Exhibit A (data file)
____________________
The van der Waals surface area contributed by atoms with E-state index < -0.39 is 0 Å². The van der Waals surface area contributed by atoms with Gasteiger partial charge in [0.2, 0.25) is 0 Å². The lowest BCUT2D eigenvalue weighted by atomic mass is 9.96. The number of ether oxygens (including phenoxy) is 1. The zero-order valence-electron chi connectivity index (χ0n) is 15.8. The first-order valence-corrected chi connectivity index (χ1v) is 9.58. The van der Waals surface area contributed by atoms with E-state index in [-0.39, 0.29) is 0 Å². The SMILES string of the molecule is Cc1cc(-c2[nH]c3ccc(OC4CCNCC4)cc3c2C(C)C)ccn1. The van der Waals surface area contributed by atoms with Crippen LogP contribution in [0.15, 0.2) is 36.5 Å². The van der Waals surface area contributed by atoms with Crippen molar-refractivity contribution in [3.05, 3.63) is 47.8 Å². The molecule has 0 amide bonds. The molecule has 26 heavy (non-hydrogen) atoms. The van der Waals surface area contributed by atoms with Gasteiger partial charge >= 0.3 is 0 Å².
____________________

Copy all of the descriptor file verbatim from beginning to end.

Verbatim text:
The van der Waals surface area contributed by atoms with E-state index < -0.39 is 0 Å². The van der Waals surface area contributed by atoms with Gasteiger partial charge in [0.2, 0.25) is 0 Å². The lowest BCUT2D eigenvalue weighted by atomic mass is 9.96. The number of ether oxygens (including phenoxy) is 1. The zero-order valence-electron chi connectivity index (χ0n) is 15.8. The first-order valence-corrected chi connectivity index (χ1v) is 9.58. The van der Waals surface area contributed by atoms with E-state index in [-0.39, 0.29) is 0 Å². The SMILES string of the molecule is Cc1cc(-c2[nH]c3ccc(OC4CCNCC4)cc3c2C(C)C)ccn1. The van der Waals surface area contributed by atoms with Crippen LogP contribution in [0.15, 0.2) is 36.5 Å². The van der Waals surface area contributed by atoms with Crippen molar-refractivity contribution in [3.05, 3.63) is 47.8 Å². The molecule has 0 amide bonds. The molecule has 26 heavy (non-hydrogen) atoms. The van der Waals surface area contributed by atoms with Gasteiger partial charge >= 0.3 is 0 Å².